“Middlesex” by Jeffrey Eugenides
(First publication: 2002 / This edition: 4th Estate Books 2013)
Taken during my internship in Tokyo about a year ago—during my morning coffee routine at Downstairs Coffee in Nogizaka
Once you’ve visited the underworld, you never forget the way back.
The first time I heard about this book was in 11th grade in English class. A student had asked our teacher what her favorite book was, and the teacher said, “A book called Middlesex”. I just listened in and thought, “….okay, weird name. No idea what that can be about.”
A few weeks before reading “Middlesex”, I read “The Virgin Suicides”—so I decided that Jeffrey Eugenides is one hell of an author and wanted to consume more of his words. So…picked up “Middlesex” because of that and also because of recalling what my 11th grade English teacher had said.
Since it’s been exactly a year since I read it, I’m a little hazy on some details. BUT I JUST LOVE THIS BOOK SO MUCH. It’s definitely one of my top favorites (of the favorites) and the story (the outline and the general idea) will be embedded in my brain forever and ever. And ever.
I was busy with my internship back then, but I remember I would always carry this book with me everywhere; I read it on the daily commute while squished between Japanese “salaryman” during rush hours, I read it during my 1-hour lunch breaks, and every hour I had before sleep took over. It’s so captivating. I even rambled on about it with so much passion to my mom during a slightly-tipsy wine night—as if I was actually a character in the story.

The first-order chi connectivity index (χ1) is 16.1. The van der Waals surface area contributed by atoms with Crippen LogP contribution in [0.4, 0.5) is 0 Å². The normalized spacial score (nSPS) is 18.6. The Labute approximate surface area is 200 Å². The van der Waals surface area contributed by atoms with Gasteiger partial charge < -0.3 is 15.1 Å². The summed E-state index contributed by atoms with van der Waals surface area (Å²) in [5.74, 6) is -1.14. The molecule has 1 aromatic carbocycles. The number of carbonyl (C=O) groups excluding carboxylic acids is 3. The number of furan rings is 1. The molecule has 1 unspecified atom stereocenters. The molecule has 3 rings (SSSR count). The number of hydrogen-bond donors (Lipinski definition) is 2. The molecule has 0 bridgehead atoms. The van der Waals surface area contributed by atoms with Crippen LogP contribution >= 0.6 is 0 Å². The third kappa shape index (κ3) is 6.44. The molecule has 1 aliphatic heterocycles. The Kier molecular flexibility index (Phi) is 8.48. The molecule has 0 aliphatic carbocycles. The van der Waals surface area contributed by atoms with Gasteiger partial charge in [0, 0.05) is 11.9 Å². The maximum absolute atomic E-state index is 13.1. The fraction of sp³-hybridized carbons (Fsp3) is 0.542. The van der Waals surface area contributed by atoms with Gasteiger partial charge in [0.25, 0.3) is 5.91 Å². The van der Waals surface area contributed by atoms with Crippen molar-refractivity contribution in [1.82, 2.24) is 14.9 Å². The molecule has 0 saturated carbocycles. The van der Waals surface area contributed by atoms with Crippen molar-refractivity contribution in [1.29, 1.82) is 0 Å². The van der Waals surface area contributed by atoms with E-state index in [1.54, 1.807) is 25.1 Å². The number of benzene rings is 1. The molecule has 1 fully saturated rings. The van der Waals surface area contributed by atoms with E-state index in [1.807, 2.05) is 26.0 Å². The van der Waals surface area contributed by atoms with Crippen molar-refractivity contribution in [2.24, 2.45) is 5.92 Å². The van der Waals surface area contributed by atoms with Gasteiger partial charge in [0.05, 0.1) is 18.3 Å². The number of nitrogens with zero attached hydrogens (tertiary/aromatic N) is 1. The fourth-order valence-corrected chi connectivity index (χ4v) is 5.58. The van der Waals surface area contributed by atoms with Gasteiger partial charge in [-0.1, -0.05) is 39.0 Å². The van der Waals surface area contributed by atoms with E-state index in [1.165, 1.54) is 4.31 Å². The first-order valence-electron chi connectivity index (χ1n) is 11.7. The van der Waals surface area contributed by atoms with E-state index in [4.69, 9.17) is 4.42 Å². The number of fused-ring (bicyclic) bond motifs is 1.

The story is pretty dark and perverse. It’s gnarly. The whole story is about three generations of a Greek family. It revolves around superstition, which is interesting if you’re into Greek history and all. The protagonist, Calliope/Cal, is the youngest generation in this family. Calliope later on in life finds out that she’s actually a hermaphrodite. (“Ohhhh…that’s what ‘Middlesex’ means…duh.) The story is the twisty-intertwiney style that I love, and the whole thing is just such a mind-spinning adventure.
I don’t want to spoil it too much for those that haven’t read it yet (BUT YOU WILL, NOW.)…but what I found the most interesting about this book is the awareness and understanding of “hermaphrodites”. I had a vague understanding of it before (Hi, AP Biology class) but since it’s kind of a taboo subject, I didn’t really know too much. Apparently it’s much more common than I thought, and there are many variations. For example, some are visible from birth and some become more visible later on in life. Even though this is fiction, it actually educated me a lot about all the facts and possibilities of “intersex” people.
Calliope struggles from childhood about her sexuality—confused about her feelings for her best girl friend, confused about her first time having sex, and etc. Later on, she then struggles with her identity and her acceptance of being “abnormal”. You see her transition from “Calliope” to “Cal”. The story is told from Cal’s perspective.
“I was born twice: first, as a baby girl, on a remarkably smogless Detroit day in January of 1960; and then again, as a teenage boy, in an emergency room near Petoskey, Michigan, in August of 1974.”
That’s pretty much the general outline of it, but the story is filled with so much more. It’s quite a long read (529 pages, tiny print), but every page will keep you wanting more.
I would recommend this for everyone. It’s pretty gritty, but it’s so worth it. I will probably re-read it soon. And then gush about it some more, at least three times this length, in another post. 😉
Unfortunately, I didn’t underline anything in this book, so here are just some of my favorite lines—taken from Goodreads:
Everyone struggles against despair, but it always wins in the end. It has to. It’s the thing that lets us say goodbye.
The mind self-edits. The mind airbrushes. It’s a different thing to be inside a body than outside. From outside, you can look, inspect, compare. From inside there is no comparison.
Emotions, in my experience, aren’t covered by single words. I don’t believe in “sadness”, “joy”, or “regret”. Maybe the best proof that the language is patriarchal is that is oversimplifies feeling.